About a dozen clam hatchery personnel and other stakeholders attended the Development of Clam Broodstock for Seed Production Workshop at Harbor Branch Oceanographic Institute at Florida Atlantic University (HBOI-FAU). The workshop was supported by a Florida Sea Grant grant to HBOI-FAU research professor John Scarpa and UF extension specialist Leslie Sturmer; organizational assistance was provided by Florida Sea Grant extension agent LeRoy Creswell. Florida is a leading producer of cultured hard clams, but where do the seed clams come from for planting? They come from commercial hatcheries. Hatchery personnel spawn thousands of clams a year to produce the hundreds of million seed needed by clam farmers. As with production of any animal, breeding is an important part of the production cycle. Dr. Scarpa reviewed basic genetics and broodstock management to maintain genetic diversity while selecting for production traits, while Leslie presented an overview of the hard clam breeding work that is being supported by USDA grants. At the conclusion, high performing broodstock lines developed under the USDA project were supplied to hatchery personnel to incorporate into their breeding lines.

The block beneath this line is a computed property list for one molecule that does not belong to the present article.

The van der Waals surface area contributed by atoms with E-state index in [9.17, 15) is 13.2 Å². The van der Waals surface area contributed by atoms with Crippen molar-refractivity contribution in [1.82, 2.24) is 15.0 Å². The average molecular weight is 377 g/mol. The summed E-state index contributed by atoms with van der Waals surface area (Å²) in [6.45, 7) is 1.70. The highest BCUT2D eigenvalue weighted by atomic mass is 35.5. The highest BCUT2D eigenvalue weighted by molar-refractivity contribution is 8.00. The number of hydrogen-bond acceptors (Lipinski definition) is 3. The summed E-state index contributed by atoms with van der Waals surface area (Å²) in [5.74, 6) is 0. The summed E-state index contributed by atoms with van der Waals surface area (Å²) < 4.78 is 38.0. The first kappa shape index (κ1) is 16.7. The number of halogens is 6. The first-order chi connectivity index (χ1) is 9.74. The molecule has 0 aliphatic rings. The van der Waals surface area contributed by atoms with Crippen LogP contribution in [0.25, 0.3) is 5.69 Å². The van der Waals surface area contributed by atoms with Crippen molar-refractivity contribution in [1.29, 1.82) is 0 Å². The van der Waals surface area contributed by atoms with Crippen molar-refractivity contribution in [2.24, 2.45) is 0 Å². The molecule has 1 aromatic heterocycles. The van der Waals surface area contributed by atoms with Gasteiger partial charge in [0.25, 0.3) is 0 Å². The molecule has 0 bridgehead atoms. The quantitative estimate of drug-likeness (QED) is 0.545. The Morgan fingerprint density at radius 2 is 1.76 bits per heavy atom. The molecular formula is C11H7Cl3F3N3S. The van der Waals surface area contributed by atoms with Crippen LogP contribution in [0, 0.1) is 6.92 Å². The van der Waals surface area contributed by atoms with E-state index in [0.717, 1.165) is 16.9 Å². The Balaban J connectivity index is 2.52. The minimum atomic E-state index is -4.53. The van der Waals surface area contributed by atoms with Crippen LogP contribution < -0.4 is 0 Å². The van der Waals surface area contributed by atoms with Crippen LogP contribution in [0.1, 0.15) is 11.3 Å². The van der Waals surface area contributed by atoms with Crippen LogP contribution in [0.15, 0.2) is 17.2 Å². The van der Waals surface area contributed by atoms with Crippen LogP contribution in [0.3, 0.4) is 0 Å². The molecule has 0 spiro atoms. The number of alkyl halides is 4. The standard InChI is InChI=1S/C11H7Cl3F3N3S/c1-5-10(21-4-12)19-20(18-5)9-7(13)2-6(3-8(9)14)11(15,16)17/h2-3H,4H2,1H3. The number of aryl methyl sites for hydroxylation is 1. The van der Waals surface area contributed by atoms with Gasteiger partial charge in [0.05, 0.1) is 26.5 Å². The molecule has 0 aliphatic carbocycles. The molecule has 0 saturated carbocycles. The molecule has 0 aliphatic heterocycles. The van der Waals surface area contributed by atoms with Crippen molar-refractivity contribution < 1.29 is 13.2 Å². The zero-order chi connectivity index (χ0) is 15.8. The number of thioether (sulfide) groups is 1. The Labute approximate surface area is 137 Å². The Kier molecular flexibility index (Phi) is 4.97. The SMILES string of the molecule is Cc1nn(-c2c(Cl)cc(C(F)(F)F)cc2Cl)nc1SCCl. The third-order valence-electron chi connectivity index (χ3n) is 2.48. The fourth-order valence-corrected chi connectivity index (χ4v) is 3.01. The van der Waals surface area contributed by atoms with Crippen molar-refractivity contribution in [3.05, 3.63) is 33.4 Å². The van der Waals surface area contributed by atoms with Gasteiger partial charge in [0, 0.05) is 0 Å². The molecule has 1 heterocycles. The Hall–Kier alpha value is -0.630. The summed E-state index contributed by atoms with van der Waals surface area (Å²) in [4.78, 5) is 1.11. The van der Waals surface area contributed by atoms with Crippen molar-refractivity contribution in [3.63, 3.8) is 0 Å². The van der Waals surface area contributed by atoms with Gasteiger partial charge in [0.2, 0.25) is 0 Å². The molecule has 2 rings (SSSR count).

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Bivalve Genetics Primer
Hard Clam Breeding – Results of Hybrid and F1 Backcross Growout Trials
Proper Development of Clam Broodstock for Seed Production